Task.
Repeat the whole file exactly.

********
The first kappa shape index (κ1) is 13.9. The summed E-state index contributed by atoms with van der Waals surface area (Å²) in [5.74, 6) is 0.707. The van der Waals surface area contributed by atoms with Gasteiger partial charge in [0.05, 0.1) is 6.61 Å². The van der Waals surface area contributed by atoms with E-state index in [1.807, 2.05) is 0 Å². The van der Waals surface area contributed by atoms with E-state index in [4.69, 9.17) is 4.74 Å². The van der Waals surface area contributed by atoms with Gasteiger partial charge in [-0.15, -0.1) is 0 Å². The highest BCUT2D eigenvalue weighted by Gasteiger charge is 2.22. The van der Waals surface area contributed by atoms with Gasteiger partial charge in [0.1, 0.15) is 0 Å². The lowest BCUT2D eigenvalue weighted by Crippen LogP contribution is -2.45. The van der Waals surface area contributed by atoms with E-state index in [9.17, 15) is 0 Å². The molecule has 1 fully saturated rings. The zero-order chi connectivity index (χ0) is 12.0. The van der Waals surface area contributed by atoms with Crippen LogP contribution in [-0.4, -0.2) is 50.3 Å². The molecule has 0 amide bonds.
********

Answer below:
The first kappa shape index (κ1) is 13.9. The summed E-state index contributed by atoms with van der Waals surface area (Å²) in [5.74, 6) is 0.707. The van der Waals surface area contributed by atoms with Gasteiger partial charge in [0.05, 0.1) is 6.61 Å². The van der Waals surface area contributed by atoms with E-state index in [1.807, 2.05) is 0 Å². The van der Waals surface area contributed by atoms with E-state index in [4.69, 9.17) is 4.74 Å². The van der Waals surface area contributed by atoms with Gasteiger partial charge in [-0.15, -0.1) is 0 Å². The highest BCUT2D eigenvalue weighted by Gasteiger charge is 2.22. The van der Waals surface area contributed by atoms with Gasteiger partial charge in [0.1, 0.15) is 0 Å². The lowest BCUT2D eigenvalue weighted by Crippen LogP contribution is -2.45. The van der Waals surface area contributed by atoms with E-state index in [9.17, 15) is 0 Å². The molecule has 1 fully saturated rings. The zero-order chi connectivity index (χ0) is 12.0. The van der Waals surface area contributed by atoms with Crippen LogP contribution in [-0.4, -0.2) is 50.3 Å². The molecule has 0 amide bonds.